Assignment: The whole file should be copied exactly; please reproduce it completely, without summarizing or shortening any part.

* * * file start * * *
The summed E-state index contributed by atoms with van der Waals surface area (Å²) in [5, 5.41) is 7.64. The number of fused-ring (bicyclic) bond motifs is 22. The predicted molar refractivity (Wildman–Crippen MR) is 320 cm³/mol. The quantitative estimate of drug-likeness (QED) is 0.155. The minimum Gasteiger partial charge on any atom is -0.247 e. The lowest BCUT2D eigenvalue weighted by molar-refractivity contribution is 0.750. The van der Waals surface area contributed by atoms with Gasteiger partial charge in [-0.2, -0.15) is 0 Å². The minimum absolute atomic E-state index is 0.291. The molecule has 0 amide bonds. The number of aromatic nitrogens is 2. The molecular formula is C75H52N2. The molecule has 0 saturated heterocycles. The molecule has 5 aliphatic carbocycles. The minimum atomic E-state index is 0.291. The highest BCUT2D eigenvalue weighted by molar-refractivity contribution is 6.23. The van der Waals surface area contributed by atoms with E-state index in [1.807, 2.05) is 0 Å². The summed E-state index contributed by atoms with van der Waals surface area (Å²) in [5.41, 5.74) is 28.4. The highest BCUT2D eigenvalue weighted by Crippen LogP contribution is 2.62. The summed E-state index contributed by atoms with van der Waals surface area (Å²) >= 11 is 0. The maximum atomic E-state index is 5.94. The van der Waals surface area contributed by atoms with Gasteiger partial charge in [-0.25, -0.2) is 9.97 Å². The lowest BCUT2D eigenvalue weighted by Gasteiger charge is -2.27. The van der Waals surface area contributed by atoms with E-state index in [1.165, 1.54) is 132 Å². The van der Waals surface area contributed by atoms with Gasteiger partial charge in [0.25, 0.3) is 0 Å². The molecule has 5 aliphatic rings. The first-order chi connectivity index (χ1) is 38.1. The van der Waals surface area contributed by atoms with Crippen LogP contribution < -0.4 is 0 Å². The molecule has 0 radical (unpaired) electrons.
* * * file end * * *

The summed E-state index contributed by atoms with van der Waals surface area (Å²) in [5, 5.41) is 7.64. The number of fused-ring (bicyclic) bond motifs is 22. The predicted molar refractivity (Wildman–Crippen MR) is 320 cm³/mol. The quantitative estimate of drug-likeness (QED) is 0.155. The minimum Gasteiger partial charge on any atom is -0.247 e. The lowest BCUT2D eigenvalue weighted by molar-refractivity contribution is 0.750. The van der Waals surface area contributed by atoms with Gasteiger partial charge in [-0.2, -0.15) is 0 Å². The minimum absolute atomic E-state index is 0.291. The molecule has 0 amide bonds. The number of aromatic nitrogens is 2. The molecular formula is C75H52N2. The molecule has 0 saturated heterocycles. The molecule has 5 aliphatic carbocycles. The minimum atomic E-state index is 0.291. The highest BCUT2D eigenvalue weighted by molar-refractivity contribution is 6.23. The van der Waals surface area contributed by atoms with E-state index in [1.807, 2.05) is 0 Å². The summed E-state index contributed by atoms with van der Waals surface area (Å²) in [5.41, 5.74) is 28.4. The highest BCUT2D eigenvalue weighted by Crippen LogP contribution is 2.62. The summed E-state index contributed by atoms with van der Waals surface area (Å²) >= 11 is 0. The maximum atomic E-state index is 5.94. The van der Waals surface area contributed by atoms with Gasteiger partial charge in [-0.25, -0.2) is 9.97 Å². The lowest BCUT2D eigenvalue weighted by Gasteiger charge is -2.27. The van der Waals surface area contributed by atoms with E-state index in [1.165, 1.54) is 132 Å². The van der Waals surface area contributed by atoms with Gasteiger partial charge in [0.25, 0.3) is 0 Å². The molecule has 5 aliphatic rings. The first-order chi connectivity index (χ1) is 38.1. The van der Waals surface area contributed by atoms with Crippen LogP contribution < -0.4 is 0 Å². The molecule has 0 radical (unpaired) electrons.